I like desserts too, but I prefer oatmeal raisin cookies over apple pie. That, at least, conjures up an image:
So why do I write suspense? Why am I, a recluse writer from Cluculz Lake, drawn to the darker side of human nature?
They say you write what you like. Five of my top favourite movies (in no particular order) are:
I am David
Enemy at the Gate
Shot Through the Heart
My favourite TV shows:
The Good Wife
The Big Bang Theory (even suspense writers need to laugh)
Last but not least, some of my favourite novels:
War and Peace, by Leo Tolstoy
The Christmas Carol, by Charles Dickens
The Bleeding Heart, by Marilyn French
Heaven's Prisoner, by James Lee Burke
The Traveler, by John Katzenbach
I have many other favourites writers such as Lustbader, Pyeatt, Hoare, V.L. Smith, Engber, Grisham... but I digress. I'm here to understand why I choose suspense over all the other genres. Why indeed. I'm curious if any of these answers resonate with you, if you're a suspense writer?
1. I dislike conflict in my life and writing suspense gives me a chance to work out those demons. (I'll delve more into this at the bottom)
2. I like a quiet routine and feel safer getting my thrills through books, movies, TV.
3. Reading about how ordinary heroic characters fight the system and even themselves to do the right thing always appeals to me.
4. I enjoy witnessing the triumph of a protagonist risking all to save someone s/he loves.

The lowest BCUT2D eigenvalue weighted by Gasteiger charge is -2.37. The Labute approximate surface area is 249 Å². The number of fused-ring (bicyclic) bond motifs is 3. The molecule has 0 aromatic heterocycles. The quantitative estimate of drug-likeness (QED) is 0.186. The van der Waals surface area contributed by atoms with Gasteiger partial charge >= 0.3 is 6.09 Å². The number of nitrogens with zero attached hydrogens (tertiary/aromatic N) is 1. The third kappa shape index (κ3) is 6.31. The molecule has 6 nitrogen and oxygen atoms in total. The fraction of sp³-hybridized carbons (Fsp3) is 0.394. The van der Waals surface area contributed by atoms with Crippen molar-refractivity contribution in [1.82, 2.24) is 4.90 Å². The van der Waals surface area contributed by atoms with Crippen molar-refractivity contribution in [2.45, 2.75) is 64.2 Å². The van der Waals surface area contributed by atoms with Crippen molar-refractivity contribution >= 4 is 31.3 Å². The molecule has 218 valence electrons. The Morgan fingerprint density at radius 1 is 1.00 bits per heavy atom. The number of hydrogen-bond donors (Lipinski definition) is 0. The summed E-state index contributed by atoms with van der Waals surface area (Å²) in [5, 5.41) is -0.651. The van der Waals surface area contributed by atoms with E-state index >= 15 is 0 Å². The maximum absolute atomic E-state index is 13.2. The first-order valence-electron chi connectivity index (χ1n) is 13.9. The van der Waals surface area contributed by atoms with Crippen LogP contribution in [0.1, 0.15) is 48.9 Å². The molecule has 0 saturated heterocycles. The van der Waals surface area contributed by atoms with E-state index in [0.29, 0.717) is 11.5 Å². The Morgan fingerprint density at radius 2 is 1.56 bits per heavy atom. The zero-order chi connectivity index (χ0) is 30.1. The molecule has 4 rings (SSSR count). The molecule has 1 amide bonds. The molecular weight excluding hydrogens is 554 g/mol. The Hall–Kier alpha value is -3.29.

5. I connect with characters who love deeply but have difficulties expressing it, and therefore often lose out in the end.I write suspense novels because I'm comfortable doing so. Things can always change, but for now the other genres feel too foreign to me. Writing historical adventures or historical romance, I wouldn't know how to begin. S/F look like more work than I'm capable of. While I can see myself attempting a children's book one day, comedy is a stretch I can't imagine making.
I've written 6 manuscripts; two are published. It wasn't until number four that I realized my books had a reoccurring theme. Each story touches upon the complexities of the parent/child relationship.
My first manuscript (unpublished) Always Father's Child, deals with the relationship of a girl and her father. A coming-of-age story. In the opening scenes, we're at his funeral. The story then travels back in time where the protagonist tries to shake his influence on her life. It's only through his death that she realizes her mistakes.
My second (first published) novel, Dead Witness, available now in Kindle/Kobo, is the story of a woman orphaned at 14, who cannot overcome the loss of her parents. Determined to never abandon her own children, after a horrific encounter, she's ready to give up her life to save them.
Kiss of the Assassin, yet to be published, is the story of a child who witnesses the murder/suicide of her parents, and spends the majority of her adult life striving for the love of her guardian, a man who, throughout her childhood, hints that she'll return to the orphanage if she displeases him. He trains her as an assassin to advance his career. He's motivated by proving to his estranged father that he was a worthy son and should have never been abandoned.
Broken but not Dead, is the story of professor Brendell Kisepisim Meshango, a Metis woman who was never loved by her mother, but who will die if she must, to save her daughter from a deranged psychopath.
None of these characters mirror my life. I was loved by devoted parents. But having known loss, I suppose my head needs to understand what my heart often can't. Writing suspense enables me to delve into the emotions that might otherwise render me useless. Through my characters, good and bad, I live out my fantasies and win in the end. Because, as we all know, we don't always win in life.
And this is why I love suspense, the uncertainty of it.